Gab Learns The Building Envelope

Lesson Four: Building Envelope

What is the building envelope?

We are wrapping up the last three episodes to discuss the whole building. The Building Envelope / Enclosure. We are not talking about your standard DL paper envelope. No, we are talking about the Building Envelope – anything that separates the inside from the outside, starting with the roof, the walls, windows and the underground.

Why should we think of the full enclosure?

Simply put, it is really important to live in a warm, dry and comfortable home. Not only is this more pleasant but there is also a strong correlation with the health of the occupants. Let’s think of something we can (all) relate to – building a burger – you’d be crazy to leave the bottom or top of the bun off or forget to add extra cheese on the patty. Same goes with your building – it’s important to think about everything that ties together; the walls, the floors, the windows…

Who specializes in Building Envelopes?

Well, Oculus does (of course). Typically, façade engineers focus on the vertical surfaces of a building or curtain walls (glass all the way up the side of a building) and are contracted to design the curtain wall and windows. Everything else is left to the architects to design – the layout and aesthetics of the building, however the science behind it isn’t always fully considered, and neither are the junctions between. Building scientists however focus on the complete envelope ensuring that it works well and works properly (Contact Oculus on 027 358 8463).

So, what are the different components of the building envelope?

The top three components that make up the building envelope are:

  1. Roof – the roof is designed to keep the inside in, and the outside out. It requires insulation in the assembly to ensure heat doesn’t escape.
  2. Walls – the walls are designed to keep the inside in, and the outside out. The walls protect insulation, cladding, gib board and studs.
  3. Underground – the underground is designed to keep the inside in, and the outside out. Basements aren’t very common in NZ; however overseas basements are used as additional rooms or storage.

As you can see the 3 main components of the building envelope are all designed with the same objective – to keep the inside in, and the outside out.

If you are buying a house, how do you know if the building envelope is sound?

Without opening things up (walls) it can be hard to tell just what you are looking at.

However, here are a few things to pay attention to:

  1. Conditions such as bubbling paint – however often when an owner is selling these conditions would likely be topped up with a new lick of paint etc).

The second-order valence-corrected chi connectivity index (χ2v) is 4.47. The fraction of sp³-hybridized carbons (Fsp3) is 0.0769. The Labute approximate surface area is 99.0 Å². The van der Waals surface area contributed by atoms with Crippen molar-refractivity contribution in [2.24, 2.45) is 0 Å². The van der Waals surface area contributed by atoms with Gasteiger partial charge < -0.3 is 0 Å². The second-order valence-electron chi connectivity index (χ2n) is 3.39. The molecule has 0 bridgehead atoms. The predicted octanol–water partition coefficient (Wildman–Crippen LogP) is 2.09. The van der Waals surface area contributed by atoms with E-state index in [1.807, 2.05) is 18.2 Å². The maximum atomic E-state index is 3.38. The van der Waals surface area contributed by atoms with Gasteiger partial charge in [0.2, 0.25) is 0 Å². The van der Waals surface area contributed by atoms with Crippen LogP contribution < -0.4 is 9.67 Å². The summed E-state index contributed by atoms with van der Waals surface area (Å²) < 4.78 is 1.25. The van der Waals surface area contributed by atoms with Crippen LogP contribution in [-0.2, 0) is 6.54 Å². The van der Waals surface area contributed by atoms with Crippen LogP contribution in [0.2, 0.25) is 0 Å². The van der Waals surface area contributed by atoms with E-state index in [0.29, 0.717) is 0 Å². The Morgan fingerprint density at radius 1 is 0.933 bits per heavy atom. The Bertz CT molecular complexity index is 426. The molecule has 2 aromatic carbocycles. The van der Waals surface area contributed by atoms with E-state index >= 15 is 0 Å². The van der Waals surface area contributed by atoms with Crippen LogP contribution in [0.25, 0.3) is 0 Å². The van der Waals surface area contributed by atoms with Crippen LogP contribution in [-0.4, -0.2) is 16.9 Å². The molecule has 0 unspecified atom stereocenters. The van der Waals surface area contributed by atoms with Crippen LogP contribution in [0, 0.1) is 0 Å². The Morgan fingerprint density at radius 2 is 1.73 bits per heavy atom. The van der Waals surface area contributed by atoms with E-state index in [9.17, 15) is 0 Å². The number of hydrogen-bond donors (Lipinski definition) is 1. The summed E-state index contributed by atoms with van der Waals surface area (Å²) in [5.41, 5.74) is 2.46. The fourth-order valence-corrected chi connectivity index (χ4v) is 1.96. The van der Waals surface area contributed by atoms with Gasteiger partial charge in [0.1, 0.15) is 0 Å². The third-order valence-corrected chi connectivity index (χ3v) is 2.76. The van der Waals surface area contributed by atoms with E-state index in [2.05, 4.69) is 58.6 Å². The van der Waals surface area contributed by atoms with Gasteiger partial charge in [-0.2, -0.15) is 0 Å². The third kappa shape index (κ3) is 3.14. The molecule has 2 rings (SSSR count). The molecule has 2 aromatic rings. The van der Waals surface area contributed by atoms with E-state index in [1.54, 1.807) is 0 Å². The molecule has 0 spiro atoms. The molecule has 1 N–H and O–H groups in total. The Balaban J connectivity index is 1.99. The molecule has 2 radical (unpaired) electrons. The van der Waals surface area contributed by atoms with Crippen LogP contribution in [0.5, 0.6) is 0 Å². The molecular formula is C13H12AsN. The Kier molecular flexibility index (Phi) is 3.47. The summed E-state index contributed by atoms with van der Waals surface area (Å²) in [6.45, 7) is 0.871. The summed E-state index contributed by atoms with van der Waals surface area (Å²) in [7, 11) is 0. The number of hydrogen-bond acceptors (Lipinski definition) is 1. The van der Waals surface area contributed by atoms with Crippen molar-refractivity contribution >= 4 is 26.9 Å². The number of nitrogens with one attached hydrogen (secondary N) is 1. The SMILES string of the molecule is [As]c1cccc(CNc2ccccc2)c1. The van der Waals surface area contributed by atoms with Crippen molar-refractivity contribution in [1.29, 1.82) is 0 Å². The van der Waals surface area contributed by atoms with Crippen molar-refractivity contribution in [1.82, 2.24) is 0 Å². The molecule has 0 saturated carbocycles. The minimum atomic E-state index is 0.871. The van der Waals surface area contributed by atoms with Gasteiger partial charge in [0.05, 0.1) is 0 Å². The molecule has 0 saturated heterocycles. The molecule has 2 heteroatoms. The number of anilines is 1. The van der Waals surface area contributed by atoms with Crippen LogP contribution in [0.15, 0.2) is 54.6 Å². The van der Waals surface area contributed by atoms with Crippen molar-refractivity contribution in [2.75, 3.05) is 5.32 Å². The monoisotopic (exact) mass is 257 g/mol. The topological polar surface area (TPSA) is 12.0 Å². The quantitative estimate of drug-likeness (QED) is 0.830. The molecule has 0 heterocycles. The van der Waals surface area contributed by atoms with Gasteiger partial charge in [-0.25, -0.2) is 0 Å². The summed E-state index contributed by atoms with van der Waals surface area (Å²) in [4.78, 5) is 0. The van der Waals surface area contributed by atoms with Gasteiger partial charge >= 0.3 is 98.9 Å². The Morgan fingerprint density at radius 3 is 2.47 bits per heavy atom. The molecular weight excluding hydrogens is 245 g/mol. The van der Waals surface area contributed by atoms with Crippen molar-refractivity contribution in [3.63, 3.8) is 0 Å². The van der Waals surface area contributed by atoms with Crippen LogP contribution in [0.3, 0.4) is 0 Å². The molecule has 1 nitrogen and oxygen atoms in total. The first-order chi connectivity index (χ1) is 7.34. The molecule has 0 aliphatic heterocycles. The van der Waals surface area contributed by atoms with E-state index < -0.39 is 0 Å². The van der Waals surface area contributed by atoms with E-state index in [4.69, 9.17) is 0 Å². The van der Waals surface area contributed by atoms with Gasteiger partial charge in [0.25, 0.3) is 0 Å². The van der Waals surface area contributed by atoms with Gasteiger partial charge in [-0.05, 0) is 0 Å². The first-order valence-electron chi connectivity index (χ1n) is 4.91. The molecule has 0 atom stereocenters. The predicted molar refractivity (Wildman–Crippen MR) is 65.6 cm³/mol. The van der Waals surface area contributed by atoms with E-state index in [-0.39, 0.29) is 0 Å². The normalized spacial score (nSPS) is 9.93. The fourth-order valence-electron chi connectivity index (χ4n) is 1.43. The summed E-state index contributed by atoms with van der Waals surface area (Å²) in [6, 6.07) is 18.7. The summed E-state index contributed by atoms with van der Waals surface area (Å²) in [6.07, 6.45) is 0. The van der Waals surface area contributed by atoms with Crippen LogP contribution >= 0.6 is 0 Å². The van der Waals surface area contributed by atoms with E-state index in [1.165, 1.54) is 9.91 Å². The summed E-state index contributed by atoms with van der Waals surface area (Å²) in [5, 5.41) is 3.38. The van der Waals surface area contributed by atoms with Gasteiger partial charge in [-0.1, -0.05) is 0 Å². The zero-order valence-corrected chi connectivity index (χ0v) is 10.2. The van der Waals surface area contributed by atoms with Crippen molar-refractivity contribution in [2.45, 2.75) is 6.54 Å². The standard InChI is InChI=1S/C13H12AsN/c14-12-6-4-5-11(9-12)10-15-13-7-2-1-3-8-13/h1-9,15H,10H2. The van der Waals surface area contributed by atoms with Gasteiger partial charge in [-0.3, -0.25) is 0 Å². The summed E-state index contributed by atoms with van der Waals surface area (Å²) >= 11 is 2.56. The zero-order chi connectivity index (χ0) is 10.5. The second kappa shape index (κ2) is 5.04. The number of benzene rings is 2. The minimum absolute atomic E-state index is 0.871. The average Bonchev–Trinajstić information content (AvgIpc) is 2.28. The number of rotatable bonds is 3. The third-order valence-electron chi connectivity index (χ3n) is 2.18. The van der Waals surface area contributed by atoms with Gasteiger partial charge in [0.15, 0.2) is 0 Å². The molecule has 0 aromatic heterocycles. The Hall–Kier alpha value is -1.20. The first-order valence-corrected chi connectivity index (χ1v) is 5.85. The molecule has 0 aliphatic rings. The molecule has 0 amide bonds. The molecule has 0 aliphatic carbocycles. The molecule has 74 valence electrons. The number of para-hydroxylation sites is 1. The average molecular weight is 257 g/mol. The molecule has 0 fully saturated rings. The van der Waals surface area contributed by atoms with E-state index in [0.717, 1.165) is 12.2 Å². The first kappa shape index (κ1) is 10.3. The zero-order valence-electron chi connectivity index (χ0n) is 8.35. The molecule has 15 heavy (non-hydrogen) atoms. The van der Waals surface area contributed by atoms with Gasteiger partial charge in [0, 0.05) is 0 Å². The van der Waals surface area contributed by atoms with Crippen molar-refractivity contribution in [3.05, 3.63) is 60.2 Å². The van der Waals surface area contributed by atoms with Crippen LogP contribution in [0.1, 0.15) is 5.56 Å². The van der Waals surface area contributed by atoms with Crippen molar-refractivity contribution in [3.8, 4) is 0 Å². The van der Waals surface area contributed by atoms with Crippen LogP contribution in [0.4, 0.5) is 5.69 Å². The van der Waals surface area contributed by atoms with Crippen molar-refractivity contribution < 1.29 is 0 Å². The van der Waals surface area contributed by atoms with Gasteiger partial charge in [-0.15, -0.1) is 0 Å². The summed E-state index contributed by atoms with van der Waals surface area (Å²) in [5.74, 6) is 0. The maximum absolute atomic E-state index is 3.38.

2. Ask the right questions – check previous building reports if they are available to you. Has there been carpet recently laid? If so, check the condition of the flooring and underground insulation – if there is any (ensure there are no preexisting moisture issues).
  3. Check the roof – access the hatch, look at what is happening in there. If you see mould, water or any stains this is a bad. The insulation should be on the ceiling, and if there is none, factor that you will need to install this yourself. If the insulation is stained or mushy then there are probably issues.

If the walls are hard to indicate how sound the building envelope is, how do you tell without taking a hammer to the walls?

  1. If the walls are warped this is a big giveaway that there is likely moisture in the walls. Even if you don’t see warped walls, it could be that the walls have been recently painted (another tell-tale sign).
  2. Check the windows – look at the framing, are there gaps in the corners? Is it single glazed or double glazed? Not sure? Quickest way to check is to look at the window, if you can see a space / gap inside the window between the two pieces of glass this is double glazed.

SIDE NOTE: Low E coating is generally bought with the window; however, you can buy post installation of the window. The coating allows the building to be warmer in the winter, and cooler in the winter as it reflects the sun out in the summer. Lesson here? Always wear your sunscreen – windows included.

  1. Underground – check the underground. If there is a carpark / carport built into the hill, check if it smells wet and musty. If you see water leaking or staining the walls or green stuff (gross) in walls it’s a sign there is little to no waterproofing on other side of wall. These problems are very difficult to mitigate post construction.

So, what about cracks around door frames, or in walls?

Buildings are built to withstand environmental impacts, and as such building movement does occur. If there is are cracks tracking diagonally in a corner of a room, this is typically a result of building movement. Cracks that appear around doors is due to thermal movement because the door frame shrinks at a different rate than the rest of the walls. Movement (expansion and contraction) occurs at different rates, and a well-designed building would account for this so it shouldn’t be an issue. However, even if cracks are present, they can be accommodated with tapes or sealants (heeeeey Bunnings) which stretch as the building moves.

Do apartments differ from housing?

Definitely. A house has 6 surfaces to lose heat through however in an apartment there may only be one or two walls for energy to escape. The insulation between the connecting walls shouldn’t matter as much because each apartment should be sufficiently heated which reduces the amount of warm and cold surfaces meeting.

To summarize, the building envelope (roof, wall, underground) is designed to keep the inside in, and the outside out. There are various ways to check how sound the envelope is on an existing property, and many questions to ask before buying/renting or even planning to build. So now we’re clued up on the building envelope – let’s put it to post.

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